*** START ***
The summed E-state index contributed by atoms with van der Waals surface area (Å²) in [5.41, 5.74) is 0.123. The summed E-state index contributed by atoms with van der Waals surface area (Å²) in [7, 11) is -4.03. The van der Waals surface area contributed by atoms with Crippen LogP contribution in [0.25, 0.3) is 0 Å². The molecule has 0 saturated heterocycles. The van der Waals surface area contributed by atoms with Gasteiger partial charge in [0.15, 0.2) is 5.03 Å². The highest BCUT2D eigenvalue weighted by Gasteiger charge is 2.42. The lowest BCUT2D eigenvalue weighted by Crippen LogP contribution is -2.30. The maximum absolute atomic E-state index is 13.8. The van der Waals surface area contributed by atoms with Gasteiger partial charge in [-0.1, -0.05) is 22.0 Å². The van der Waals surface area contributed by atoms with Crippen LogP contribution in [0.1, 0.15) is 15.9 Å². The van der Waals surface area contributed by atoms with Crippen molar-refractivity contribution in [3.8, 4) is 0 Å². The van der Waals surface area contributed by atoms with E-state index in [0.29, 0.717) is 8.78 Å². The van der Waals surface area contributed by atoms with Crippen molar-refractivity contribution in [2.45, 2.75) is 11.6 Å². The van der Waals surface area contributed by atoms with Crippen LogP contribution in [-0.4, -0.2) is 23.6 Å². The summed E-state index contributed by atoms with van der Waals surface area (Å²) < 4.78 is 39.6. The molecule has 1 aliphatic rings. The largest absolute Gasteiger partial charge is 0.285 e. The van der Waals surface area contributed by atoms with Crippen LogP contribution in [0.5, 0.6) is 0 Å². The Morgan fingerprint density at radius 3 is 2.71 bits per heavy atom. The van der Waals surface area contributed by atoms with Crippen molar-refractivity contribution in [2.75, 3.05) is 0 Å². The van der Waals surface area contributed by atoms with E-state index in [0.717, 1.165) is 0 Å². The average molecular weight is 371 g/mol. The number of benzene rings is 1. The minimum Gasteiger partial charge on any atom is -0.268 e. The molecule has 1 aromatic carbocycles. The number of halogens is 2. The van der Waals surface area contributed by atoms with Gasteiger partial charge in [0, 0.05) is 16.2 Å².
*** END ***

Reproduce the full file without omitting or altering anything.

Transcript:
The summed E-state index contributed by atoms with van der Waals surface area (Å²) in [5.41, 5.74) is 0.123. The summed E-state index contributed by atoms with van der Waals surface area (Å²) in [7, 11) is -4.03. The van der Waals surface area contributed by atoms with Crippen LogP contribution in [0.25, 0.3) is 0 Å². The molecule has 0 saturated heterocycles. The van der Waals surface area contributed by atoms with Gasteiger partial charge in [0.15, 0.2) is 5.03 Å². The highest BCUT2D eigenvalue weighted by Gasteiger charge is 2.42. The lowest BCUT2D eigenvalue weighted by Crippen LogP contribution is -2.30. The maximum absolute atomic E-state index is 13.8. The van der Waals surface area contributed by atoms with Gasteiger partial charge in [-0.1, -0.05) is 22.0 Å². The van der Waals surface area contributed by atoms with Crippen LogP contribution in [0.1, 0.15) is 15.9 Å². The van der Waals surface area contributed by atoms with Crippen molar-refractivity contribution in [3.8, 4) is 0 Å². The van der Waals surface area contributed by atoms with E-state index in [0.29, 0.717) is 8.78 Å². The van der Waals surface area contributed by atoms with Crippen molar-refractivity contribution in [2.45, 2.75) is 11.6 Å². The van der Waals surface area contributed by atoms with Crippen LogP contribution in [-0.4, -0.2) is 23.6 Å². The summed E-state index contributed by atoms with van der Waals surface area (Å²) < 4.78 is 39.6. The molecule has 1 aliphatic rings. The largest absolute Gasteiger partial charge is 0.285 e. The van der Waals surface area contributed by atoms with Crippen LogP contribution in [0.5, 0.6) is 0 Å². The Morgan fingerprint density at radius 3 is 2.71 bits per heavy atom. The van der Waals surface area contributed by atoms with Crippen molar-refractivity contribution in [2.75, 3.05) is 0 Å². The van der Waals surface area contributed by atoms with E-state index in [0.717, 1.165) is 0 Å². The average molecular weight is 371 g/mol. The number of benzene rings is 1. The minimum Gasteiger partial charge on any atom is -0.268 e. The molecule has 1 aromatic carbocycles. The number of halogens is 2. The van der Waals surface area contributed by atoms with Gasteiger partial charge in [0, 0.05) is 16.2 Å².